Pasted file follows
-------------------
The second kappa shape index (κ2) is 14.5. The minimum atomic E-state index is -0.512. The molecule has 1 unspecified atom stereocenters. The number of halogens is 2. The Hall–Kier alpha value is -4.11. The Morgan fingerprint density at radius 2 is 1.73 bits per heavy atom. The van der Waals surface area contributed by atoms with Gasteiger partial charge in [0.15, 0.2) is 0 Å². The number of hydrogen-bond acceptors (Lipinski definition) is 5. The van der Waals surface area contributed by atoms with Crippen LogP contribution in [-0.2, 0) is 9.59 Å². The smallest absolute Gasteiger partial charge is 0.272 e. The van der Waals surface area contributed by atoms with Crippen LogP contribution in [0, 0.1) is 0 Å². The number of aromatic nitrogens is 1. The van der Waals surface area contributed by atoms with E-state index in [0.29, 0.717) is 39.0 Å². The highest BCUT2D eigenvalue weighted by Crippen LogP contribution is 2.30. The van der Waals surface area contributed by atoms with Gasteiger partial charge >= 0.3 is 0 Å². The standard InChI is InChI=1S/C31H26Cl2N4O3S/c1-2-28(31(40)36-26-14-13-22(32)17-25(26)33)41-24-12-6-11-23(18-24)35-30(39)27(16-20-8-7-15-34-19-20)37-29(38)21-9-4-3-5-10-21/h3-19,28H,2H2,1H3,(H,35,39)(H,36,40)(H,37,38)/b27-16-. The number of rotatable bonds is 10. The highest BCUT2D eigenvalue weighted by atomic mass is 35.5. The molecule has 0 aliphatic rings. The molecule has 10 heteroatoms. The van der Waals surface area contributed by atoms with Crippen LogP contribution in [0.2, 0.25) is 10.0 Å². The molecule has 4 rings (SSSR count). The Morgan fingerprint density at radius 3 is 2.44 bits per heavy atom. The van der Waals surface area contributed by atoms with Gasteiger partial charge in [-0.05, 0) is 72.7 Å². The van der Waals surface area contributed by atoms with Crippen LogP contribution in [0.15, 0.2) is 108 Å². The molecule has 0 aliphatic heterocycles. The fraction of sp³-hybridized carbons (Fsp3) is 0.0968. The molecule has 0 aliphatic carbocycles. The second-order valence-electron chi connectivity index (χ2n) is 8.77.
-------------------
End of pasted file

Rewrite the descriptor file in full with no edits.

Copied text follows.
The second kappa shape index (κ2) is 14.5. The minimum atomic E-state index is -0.512. The molecule has 1 unspecified atom stereocenters. The number of halogens is 2. The Hall–Kier alpha value is -4.11. The Morgan fingerprint density at radius 2 is 1.73 bits per heavy atom. The van der Waals surface area contributed by atoms with Gasteiger partial charge in [0.15, 0.2) is 0 Å². The number of hydrogen-bond acceptors (Lipinski definition) is 5. The van der Waals surface area contributed by atoms with Crippen LogP contribution in [-0.2, 0) is 9.59 Å². The smallest absolute Gasteiger partial charge is 0.272 e. The van der Waals surface area contributed by atoms with Crippen LogP contribution in [0, 0.1) is 0 Å². The number of aromatic nitrogens is 1. The van der Waals surface area contributed by atoms with E-state index in [0.29, 0.717) is 39.0 Å². The highest BCUT2D eigenvalue weighted by Crippen LogP contribution is 2.30. The van der Waals surface area contributed by atoms with Gasteiger partial charge >= 0.3 is 0 Å². The standard InChI is InChI=1S/C31H26Cl2N4O3S/c1-2-28(31(40)36-26-14-13-22(32)17-25(26)33)41-24-12-6-11-23(18-24)35-30(39)27(16-20-8-7-15-34-19-20)37-29(38)21-9-4-3-5-10-21/h3-19,28H,2H2,1H3,(H,35,39)(H,36,40)(H,37,38)/b27-16-. The number of rotatable bonds is 10. The highest BCUT2D eigenvalue weighted by atomic mass is 35.5. The molecule has 0 aliphatic rings. The molecule has 10 heteroatoms. The van der Waals surface area contributed by atoms with Crippen LogP contribution in [0.2, 0.25) is 10.0 Å². The molecule has 4 rings (SSSR count). The Morgan fingerprint density at radius 3 is 2.44 bits per heavy atom. The van der Waals surface area contributed by atoms with Gasteiger partial charge in [-0.05, 0) is 72.7 Å². The van der Waals surface area contributed by atoms with Crippen LogP contribution in [0.15, 0.2) is 108 Å². The molecule has 0 aliphatic heterocycles. The fraction of sp³-hybridized carbons (Fsp3) is 0.0968. The molecule has 0 aliphatic carbocycles. The second-order valence-electron chi connectivity index (χ2n) is 8.77.